A challenge in any healthcare setting is maintaining a healthy patient load for a profitable practice, but not becoming too busy that it could possibly compromise quality patient care. This case shows how—even with the best of intentions—a dentist can fail to meet the standard of care when the schedule does not allow adequate time to assess and treat the patient.
After completing dental school, Dr. J was pleased to join Dr. M‘s dental practice as an associate. Dr. M, who had practiced for 30 years, was not only a great mentor but also had a busy, prosperous practice and was interested in selling it to Dr. J in the next few years.
Unfortunately, shortly after Dr. J started, Dr. M experienced a major medical event requiring extensive treatment and recovery. While Dr. M was recovering, he and Dr. J agreed that everything possible should be done to take care of established patients. They also agreed to grow the practice as much as possible to support the second dentist. So Dr. J increased his hours considerably during Dr. M’s absence and made every effort to maintain a full schedule.
Mr. G came to Dr. M’s office as an emergency patient because he had developed oral pain while his regular dentist was on vacation. After determining that Dr. J participated in his insurance plan, Mr. G contacted the office and was seen promptly.
Because it was an extremely busy day, a dental assistant greeted and triaged Mr. G. He pointed to tooth number 28 as the site of his pain. The dental assistant took an X-ray that indicated approximately 50 percent bone loss. Direct examination also indicated periodontal issues and some tooth mobility. The dental assistant reported these findings to Dr. J.
Dr. J reviewed Mr. G’s health history and the X-ray, and conducted a brief physical examination. Mr. G insisted that he wanted the tooth extracted because the pain had prevented him from sleeping for the past 2 nights. Dr. J extracted the tooth without any difficulty.
A few days later, Mr. G’s regular dentist returned from vacation. Mr. G’s pain persisted, so he saw his regular dentist on an emergency basis. Direct examination showed that the extraction site was healing well. However, when Mr. G’s dentist ordered X-rays of the remaining posterior teeth, tooth number 31 revealed a periapical abscess. His dentist opened and medicated that tooth, and Mr. G’s pain quickly subsided with the administration of antibiotics.
Mr. G filed a complaint with the state board of dentistry because he was very unhappy about unnecessarily losing tooth number 28. Although Dr. J’s professional liability insurance carrier appropriately represented him, the board of dentistry found that Dr. J had deviated from the standard of care, resulting in injury to Mr. G. The board imposed a fine on Dr. J and required him to complete 10 hours of continuing education focused on diagnosis and pain management.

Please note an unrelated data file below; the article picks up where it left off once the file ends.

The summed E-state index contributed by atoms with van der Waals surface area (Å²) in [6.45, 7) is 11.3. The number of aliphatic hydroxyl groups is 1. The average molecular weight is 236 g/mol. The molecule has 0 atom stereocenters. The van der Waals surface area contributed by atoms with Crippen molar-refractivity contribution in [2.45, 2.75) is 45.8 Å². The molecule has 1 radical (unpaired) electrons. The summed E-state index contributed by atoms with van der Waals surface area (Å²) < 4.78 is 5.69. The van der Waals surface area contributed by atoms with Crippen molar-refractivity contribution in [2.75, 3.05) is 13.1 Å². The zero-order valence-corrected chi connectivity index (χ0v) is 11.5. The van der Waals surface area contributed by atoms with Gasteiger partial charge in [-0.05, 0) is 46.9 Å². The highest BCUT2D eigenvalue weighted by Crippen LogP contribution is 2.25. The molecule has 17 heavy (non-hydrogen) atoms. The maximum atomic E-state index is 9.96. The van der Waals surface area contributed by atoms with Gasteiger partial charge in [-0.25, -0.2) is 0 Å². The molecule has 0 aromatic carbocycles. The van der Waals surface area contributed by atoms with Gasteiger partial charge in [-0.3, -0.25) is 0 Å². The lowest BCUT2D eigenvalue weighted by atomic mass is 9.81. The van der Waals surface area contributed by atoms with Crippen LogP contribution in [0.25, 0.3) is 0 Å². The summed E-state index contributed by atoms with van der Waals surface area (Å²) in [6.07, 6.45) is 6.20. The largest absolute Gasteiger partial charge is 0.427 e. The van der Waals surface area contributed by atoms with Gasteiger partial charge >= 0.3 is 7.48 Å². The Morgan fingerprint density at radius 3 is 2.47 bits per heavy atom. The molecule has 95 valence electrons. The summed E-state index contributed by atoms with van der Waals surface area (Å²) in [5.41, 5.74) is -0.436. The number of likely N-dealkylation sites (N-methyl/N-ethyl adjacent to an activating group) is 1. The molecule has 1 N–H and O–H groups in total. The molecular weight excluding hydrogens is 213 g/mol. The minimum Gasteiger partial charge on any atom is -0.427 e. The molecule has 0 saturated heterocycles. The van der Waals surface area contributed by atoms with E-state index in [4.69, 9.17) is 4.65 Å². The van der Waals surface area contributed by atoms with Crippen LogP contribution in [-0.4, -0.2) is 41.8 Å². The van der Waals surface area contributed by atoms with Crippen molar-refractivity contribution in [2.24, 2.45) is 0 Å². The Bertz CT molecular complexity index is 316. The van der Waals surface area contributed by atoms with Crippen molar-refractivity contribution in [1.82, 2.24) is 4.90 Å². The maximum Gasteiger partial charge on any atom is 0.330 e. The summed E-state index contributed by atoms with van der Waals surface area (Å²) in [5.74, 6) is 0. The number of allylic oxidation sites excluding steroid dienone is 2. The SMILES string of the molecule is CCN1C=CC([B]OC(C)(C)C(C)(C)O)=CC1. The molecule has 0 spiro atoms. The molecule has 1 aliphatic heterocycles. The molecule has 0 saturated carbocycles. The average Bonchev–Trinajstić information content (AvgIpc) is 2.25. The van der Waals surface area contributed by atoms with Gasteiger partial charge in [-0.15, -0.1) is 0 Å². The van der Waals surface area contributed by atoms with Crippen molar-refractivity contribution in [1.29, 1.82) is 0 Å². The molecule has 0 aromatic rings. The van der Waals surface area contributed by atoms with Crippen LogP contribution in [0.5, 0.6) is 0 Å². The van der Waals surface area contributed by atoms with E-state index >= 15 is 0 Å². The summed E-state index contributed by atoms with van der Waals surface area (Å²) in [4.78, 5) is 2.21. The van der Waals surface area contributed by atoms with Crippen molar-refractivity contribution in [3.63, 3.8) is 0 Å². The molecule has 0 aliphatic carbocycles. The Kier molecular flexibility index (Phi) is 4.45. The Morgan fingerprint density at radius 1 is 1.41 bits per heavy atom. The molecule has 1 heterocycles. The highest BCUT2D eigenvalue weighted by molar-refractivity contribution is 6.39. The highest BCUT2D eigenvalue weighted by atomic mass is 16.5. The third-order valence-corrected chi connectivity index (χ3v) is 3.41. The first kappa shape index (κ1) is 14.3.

Risk Management Considerations
Theodore Passineau, JD, HRM, RPLU, CPHRM, FASHRM
Every student learns in dental school that the source of pain is not always consistent with the site of pain. All dentists must keep this in mind whenever a patient presents with pain. Diagnosing the cause of pain can be tricky, and it also can lead to professional liability exposure. Dentists must be comprehensive and thorough when examining patients to pinpoint the source of pain.
In this case, because of Dr. J’s busy schedule, he delegated a portion of the initial consultation with the patient to his dental assistant. Although the assistant’s actions may have been appropriate, it is also possible that, if Dr. J had conducted the interview, he may have expanded the diagnostic field to include tooth number 31. If that had occurred, his subsequent treatment would have been achieved without the unnecessary loss of tooth number 28.
Delegating certain aspects of patient care to dental staff is not inappropriate; however, the dentist is always responsible for all treatment rendered in his or her practice. A staff member’s mistake does not excuse improper treatment.
This case also raises the issue of informed consent for treatment. When a thorough diagnosis indicates that extraction is necessary, a complete informed consent process should occur. The process should include advising the patient that referred pain is a possibility and that extraction may not relieve the pain. Nothing in this case indicates that any informed consent process occurred.
However, informed consent has its limits. If the information conveyed to a consenting patient is incorrect because of an inadequate diagnostic process, then the patient may still have a valid cause of action against the dentist. Informed consent for treatment does not excuse a deviation from the standard of care.
In an ever-shrinking reimbursement environment, it can be difficult to maintain a sufficient cash flow to support a dental practice. As a result, dentists may take on a larger number of patients in an attempt to increase revenue. However, it is imperative that sufficient time and attention is devoted to each patient, including a sufficient amount of the treating dentist’s time. The risk of error increases when dentists do not have enough time to thoroughly evaluate and treat patients. Thus, planning adequate appointment timeframes should be a major part of dental practices’ scheduling processes and commitment to quality care.
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This document should not be construed as medical or legal advice. Because the facts applicable to your situation may vary, or the laws applicable in your jurisdiction may differ, please contact your attorney or other professional advisors if you have any questions related to your legal or medical obligations or rights, state or federal laws, contract interpretation, or other legal questions.
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